Mentorship in PBL – Lessons from the Sustainable Solid Waste Student Challenge in Zambia


Text and photos: Kamuti Mulonda, Lecturer from University of Zambia

I was the main mentor for students from the University of Zambia involved in the Sustainable Solid Waste student challenge.


The students involved came from two universities in Zambia (UNZA and Mulungushi) and HAMK university from Finland. We also had mentors from each university, making it a multicultural and multidisciplinary team. In total, over 30 students participated in the challenge that was divided into three groups for active participation. The groups were Plastics, Aluminum and Ownership and Legal Issues associated with solid waste managements.


Waste pickers sorting out waste at landfill


With the establishment of groups, the next step was to guide the students in their respective group roles, giving them the autonomy to share responsibilities, setting goals and objectives as well as coming up with a timeline of activities to performed. It took a while for students to harmonize their works across the three universities, but once the roles were clear the collaboration become straightforward.


The student challenge activities were in three main overlapping phases;

  • formulation of key goals/objectives

  • Collection of information from valid sources and institutions

  • Field visit and reporting


Once the students had set their goals, the last two activities were critical focal points for me as mentor. Its the beginning of logistical planning and scheduling with other stakeholders mainly the local authorities at Lusaka City Council’s Solid Waste Management Unit as well as local mentor from Mulungushi University so as to have combined field days for all students. The local authority, also have to put the escort team ready and arrange for interactions with students. The first interaction was at the Lusaka City Council Offices were the students were taken through the Solid waste management system, including legal, financing and existing challenges. More institutional documents were shared with students, including maps and history of the Chunga landfill. The second interaction involved the actual visit to the city incineration unit and the Chunga landfill were students toured the facility observing the various aspects of Solid waste management at site, from weigh bridge through waste picking by pickers to compaction and finally leachate ponds.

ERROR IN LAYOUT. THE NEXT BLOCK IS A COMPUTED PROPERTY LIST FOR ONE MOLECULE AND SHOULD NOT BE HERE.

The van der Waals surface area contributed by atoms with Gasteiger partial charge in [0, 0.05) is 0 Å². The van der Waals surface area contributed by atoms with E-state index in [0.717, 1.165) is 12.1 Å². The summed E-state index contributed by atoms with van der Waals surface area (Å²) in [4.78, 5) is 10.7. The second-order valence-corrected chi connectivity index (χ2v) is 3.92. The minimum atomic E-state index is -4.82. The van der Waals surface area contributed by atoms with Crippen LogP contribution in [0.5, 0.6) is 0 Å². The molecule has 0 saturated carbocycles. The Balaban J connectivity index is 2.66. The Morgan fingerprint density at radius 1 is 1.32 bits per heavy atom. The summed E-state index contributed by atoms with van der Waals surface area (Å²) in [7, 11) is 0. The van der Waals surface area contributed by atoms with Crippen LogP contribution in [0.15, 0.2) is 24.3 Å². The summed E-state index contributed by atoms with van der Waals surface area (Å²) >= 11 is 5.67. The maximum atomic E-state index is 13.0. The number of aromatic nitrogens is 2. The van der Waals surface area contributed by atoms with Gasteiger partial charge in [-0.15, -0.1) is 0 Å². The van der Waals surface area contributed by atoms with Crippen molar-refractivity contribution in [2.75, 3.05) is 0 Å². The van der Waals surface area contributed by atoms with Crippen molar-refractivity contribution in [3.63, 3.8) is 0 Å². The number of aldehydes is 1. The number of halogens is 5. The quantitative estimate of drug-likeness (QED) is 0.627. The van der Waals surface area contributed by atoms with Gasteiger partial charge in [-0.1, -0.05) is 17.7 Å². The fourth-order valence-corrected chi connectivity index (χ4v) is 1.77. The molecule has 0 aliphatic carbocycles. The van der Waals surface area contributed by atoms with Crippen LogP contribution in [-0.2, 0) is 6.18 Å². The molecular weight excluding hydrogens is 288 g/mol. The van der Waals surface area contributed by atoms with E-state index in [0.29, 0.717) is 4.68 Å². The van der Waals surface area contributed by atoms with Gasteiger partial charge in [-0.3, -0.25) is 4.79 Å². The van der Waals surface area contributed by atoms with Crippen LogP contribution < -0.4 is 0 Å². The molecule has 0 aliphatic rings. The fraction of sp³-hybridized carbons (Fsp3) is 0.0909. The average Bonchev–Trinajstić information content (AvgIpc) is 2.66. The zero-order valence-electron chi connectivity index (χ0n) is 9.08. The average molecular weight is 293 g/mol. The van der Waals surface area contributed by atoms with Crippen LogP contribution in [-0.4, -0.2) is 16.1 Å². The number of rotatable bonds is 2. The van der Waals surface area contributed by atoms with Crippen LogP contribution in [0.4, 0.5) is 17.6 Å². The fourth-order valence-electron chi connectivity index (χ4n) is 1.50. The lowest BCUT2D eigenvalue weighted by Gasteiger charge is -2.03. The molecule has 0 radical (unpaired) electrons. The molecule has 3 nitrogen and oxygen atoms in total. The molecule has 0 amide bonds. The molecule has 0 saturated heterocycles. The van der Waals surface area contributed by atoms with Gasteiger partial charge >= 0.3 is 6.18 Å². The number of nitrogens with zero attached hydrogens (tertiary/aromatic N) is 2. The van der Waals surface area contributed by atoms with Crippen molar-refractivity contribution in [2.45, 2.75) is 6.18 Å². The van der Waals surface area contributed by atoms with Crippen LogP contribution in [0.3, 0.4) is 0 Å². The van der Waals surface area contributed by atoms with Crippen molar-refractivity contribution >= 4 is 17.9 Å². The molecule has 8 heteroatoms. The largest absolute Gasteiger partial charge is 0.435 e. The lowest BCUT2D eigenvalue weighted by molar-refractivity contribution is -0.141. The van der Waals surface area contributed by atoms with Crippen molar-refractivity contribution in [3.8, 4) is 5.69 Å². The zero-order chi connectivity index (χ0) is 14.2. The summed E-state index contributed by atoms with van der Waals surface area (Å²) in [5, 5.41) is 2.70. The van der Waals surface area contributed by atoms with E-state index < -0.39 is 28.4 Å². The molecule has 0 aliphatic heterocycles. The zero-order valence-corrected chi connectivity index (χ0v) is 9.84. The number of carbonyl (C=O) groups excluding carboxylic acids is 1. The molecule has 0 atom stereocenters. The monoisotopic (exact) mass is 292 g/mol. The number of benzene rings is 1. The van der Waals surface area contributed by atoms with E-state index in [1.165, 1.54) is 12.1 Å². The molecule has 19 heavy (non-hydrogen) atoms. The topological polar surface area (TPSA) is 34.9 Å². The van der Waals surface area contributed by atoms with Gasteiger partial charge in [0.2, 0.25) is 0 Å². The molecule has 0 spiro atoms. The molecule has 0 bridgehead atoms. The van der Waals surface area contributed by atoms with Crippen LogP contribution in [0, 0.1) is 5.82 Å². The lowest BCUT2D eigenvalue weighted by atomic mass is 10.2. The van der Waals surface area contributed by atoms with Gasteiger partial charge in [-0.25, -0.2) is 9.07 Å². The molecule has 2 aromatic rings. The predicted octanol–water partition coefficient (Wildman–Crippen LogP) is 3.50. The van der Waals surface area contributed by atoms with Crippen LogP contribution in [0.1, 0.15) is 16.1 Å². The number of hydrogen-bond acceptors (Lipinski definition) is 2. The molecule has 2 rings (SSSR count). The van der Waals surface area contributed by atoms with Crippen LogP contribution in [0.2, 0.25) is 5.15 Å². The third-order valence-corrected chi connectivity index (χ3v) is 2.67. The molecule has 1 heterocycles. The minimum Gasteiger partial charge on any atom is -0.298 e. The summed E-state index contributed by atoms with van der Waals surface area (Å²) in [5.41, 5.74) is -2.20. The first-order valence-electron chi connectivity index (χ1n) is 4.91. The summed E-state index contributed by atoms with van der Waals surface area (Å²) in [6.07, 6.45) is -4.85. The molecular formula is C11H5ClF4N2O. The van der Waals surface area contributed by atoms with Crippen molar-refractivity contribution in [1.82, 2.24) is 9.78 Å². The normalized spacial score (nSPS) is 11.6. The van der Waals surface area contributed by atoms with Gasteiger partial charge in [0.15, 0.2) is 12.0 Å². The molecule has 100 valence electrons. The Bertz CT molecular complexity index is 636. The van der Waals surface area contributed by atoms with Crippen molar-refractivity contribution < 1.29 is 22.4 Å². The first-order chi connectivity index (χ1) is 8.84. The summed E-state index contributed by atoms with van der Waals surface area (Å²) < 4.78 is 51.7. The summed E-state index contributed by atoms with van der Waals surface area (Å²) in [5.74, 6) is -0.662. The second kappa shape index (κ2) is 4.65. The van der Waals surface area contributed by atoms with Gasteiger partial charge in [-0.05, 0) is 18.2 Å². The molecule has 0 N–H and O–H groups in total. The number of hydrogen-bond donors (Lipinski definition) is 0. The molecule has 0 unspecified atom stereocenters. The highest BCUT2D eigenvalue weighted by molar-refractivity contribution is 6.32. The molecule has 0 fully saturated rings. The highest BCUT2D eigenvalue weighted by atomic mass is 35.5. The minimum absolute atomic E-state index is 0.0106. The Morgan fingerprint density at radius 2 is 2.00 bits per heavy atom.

The third and last interaction involved a visit to a plastic recycling company (M and F Manufacturing Company). Here, the students were taken through the recycling process from cleaning and conditioning of plastics waste to convention into granule and finally into various plastic products using various processing equipment.


Leachate pond at Chunga Landfill in Lusaka


From the mentorship point of view, the challenge brought out key PBL implementation steps that can only be appreciated through experience and has integrated the problem solving approach with many stakeholders.